UN and French attack helicopters fire on Gbagbo’s forces as the battle for Abidjan intensifies, whilst Channel 4 News learns of reports of mass killings “across the country”.
The United Nations peacekeeping force in Ivory Coast, supported by the French military, targeted forces loyal to presidential incumbent Laurent Gbagbo, taking out their heavy weapons capabilities with attack helicopters after a number of civilians were killed in shelling in recent days and 12 UN personnel were injured.
Attacks centered on military bases in the city, but also on rocket launchers “very close” to Gbagbo’s residence in the leafy Cocody neighborhood, U.N. peacekeeping chief Alain Le Roy said during a news briefing late on Monday.
Meanwhile, several thousand troops loyal to internationally recognised presidential claimant Alassane Ouattara entered Ivory Coast’s main city Abidjan from the north in a convoy of transporters, pick-ups mounted with heavy machineguns, and 4x4s loaded with fighters bearing Kalashnikovs and rocket launchers – in what they called a “final assault” to remove the incumbent president Laurent Gbagbo
Ouattara’s commanding officer, Issiaka “Wattao” said he had 4,000 men with him plus another 5,000 already in Abidjan, and that it would take 48 hours to take control of the city from Gbagbo’s remaining forces who’ve put
The fighters aiming to topple strongman Laurent Gbagbo had succeeded in taking nearly the entire countryside in just three days last week, but they have encountered fierce resistance in Abidjan, where Gbagbo’s troops were holding on to positions around the presidential palace, Gbagbo’s residence, and state television.
Gbagbo has previously said he will “fight to the very end.” His whereabouts are not known but there are unverified reports that pro-Ouattara forces have stormed his residence.
Gbagbo is apparently “negotiating his surrender,” according to Ally Coulibaly the ambassador to France appointed by Ouattara.
“I believe Laurent Gbagbo is alive. I have learned that he is negotiating his surrender,” the diplomat said on French radio RFI.
“There have been many reports of human rights abuses by both sides across the country.” Guillaume Nguefa, senior UN investigator
The battle for Abidjan is taking place amid a backdrop of human rights atrocities committed by both sides.
Guillaume Nguefa the deputy of the human rights division of the UN mission in Ivory Coast spoke to Channel 4 News as he set off to investigate “serious human rights violations” in Duekoue, where the International Committee of the Red Cross say 800 people were killed after the town was taken over by pro-Ouattara forces last week.
UN humanitarian chief Valerie Amos said 200 bodies were found in a single mass grave in Duekoue and that the investigative team has discovered bodies in other parts of the town as well.
A spokesman for Ouattara denied his forces had committed any war crimes in Duekoue or anywhere else in the country.
Mr Nguefa told Channel 4 News that violence has not been confined to Duekoue and that “there have been many reports of human rights abuses by both sides across the country, all of them will be investigated,” he said.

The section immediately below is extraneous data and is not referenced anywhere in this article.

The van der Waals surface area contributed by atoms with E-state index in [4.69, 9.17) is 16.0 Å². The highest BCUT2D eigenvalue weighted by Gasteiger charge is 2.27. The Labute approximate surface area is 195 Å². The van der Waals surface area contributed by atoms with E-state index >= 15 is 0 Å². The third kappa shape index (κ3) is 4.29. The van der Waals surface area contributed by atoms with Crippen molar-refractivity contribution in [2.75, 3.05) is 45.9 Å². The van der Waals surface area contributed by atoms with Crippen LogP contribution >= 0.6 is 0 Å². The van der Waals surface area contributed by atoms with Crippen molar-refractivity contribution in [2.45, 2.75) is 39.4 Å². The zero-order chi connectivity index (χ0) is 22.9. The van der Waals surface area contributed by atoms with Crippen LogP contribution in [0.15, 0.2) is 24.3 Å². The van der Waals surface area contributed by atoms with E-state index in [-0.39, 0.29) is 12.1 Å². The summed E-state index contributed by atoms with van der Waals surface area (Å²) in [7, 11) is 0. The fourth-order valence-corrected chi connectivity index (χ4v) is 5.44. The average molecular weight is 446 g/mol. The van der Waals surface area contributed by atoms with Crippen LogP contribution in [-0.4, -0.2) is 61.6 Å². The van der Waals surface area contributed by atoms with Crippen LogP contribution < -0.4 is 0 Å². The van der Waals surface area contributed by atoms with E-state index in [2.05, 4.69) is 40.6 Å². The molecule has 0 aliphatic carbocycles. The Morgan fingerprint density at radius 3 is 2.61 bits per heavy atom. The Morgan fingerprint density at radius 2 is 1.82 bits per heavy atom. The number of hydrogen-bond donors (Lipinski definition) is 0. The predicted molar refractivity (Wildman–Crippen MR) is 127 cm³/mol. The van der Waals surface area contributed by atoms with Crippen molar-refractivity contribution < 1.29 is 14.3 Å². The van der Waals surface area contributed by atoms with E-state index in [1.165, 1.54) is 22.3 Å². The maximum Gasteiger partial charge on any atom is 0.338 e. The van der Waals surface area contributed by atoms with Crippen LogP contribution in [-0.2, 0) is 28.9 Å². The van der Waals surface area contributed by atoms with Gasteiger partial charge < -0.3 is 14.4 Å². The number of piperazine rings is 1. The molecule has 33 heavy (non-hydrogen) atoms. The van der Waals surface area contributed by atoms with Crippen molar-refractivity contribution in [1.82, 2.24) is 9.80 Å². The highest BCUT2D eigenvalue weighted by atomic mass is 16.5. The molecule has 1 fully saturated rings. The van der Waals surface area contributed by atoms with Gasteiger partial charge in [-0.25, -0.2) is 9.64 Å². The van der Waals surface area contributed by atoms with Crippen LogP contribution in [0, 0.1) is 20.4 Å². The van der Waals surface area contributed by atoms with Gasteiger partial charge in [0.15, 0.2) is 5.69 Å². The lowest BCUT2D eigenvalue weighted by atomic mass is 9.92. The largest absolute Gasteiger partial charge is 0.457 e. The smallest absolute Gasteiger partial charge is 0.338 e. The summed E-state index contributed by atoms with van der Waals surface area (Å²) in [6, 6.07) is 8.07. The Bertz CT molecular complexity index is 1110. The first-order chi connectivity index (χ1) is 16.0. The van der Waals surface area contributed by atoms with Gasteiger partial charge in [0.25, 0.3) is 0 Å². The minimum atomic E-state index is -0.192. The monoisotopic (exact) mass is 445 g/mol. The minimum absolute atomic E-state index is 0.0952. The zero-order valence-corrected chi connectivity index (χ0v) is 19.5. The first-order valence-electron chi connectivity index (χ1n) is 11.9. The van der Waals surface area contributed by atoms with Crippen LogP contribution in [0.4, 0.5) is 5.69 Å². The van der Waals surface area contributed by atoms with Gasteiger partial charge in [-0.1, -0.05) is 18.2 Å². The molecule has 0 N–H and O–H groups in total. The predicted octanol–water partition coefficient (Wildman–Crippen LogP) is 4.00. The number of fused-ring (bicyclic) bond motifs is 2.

He’s received over 9,000 phone calls in the last three months from “every single part of the country,” many of them reporting “very serious violations of human rights including rapes, killings, and disappearances.”
Human Rights Watch worker Corinne Dufka – talking to Channel 4 News from Dakar after a recent mission to the Ivory Coast – described the humanitarian situation as “critical and desperate.”
She said that the volatile situation on the ground meant that monitoring human rights abuses was difficult. In Duekoue she said reports suggested Ouattara’s forces had killed civilians whilst on the offensive, and Gbagbo’s men had killed while retreating.
According to Corinne Dufka the majority of reports of civilian killings “are coming from the west and from Abidjan, but that is just going on the information that we have”.
“Worryingly we’ve heard very little from Yamoussoukro and San Pedro when the rebels swept through, experience would suggest similar levels of violence will have been used there as had been used in the west,” she added.
Even if Abidjan and Gbagbo fall quickly, she fears that violence may continue.
“There is a very high possibility of reprisal killings by Ouattara’s forces were they to take the city.” Corinne Dufka, Human Rights Watch
“A few things raise alarm bells: Ouattara’s forces the RFCI are a loose coalition from different rebel forces, Gbagbo defectors, and decommissioned soldiers, so there is a high potential for undisciplined members to commit abuses” she said
“Many of them have committed war crimes in the past, which they have not been prosecuted for. And given the level of brutality of Gbagbo’s side in Abidjan, there is a very high possibility of reprisal killings by Ouattara’s forces were they to take the city.”
In Abidjan, Hamadoun Toure – a spokesman for the UN – told Channel 4 News: “The situation is tense. There have been sporadic shootings for the last four days, people are locking their doors and staying inside.”
He said the UN have been targeted on a daily basis and have “taken three hours of sustained gunfire from Gbagbo’s Special Forces,” wounding 12 UN troops.
Toure says he has “not excluded” the possibility that massacres have taken place in parts of the country other than Abidjan and Duekoue, although it was “up to the UN human rights team to investigate” such reports.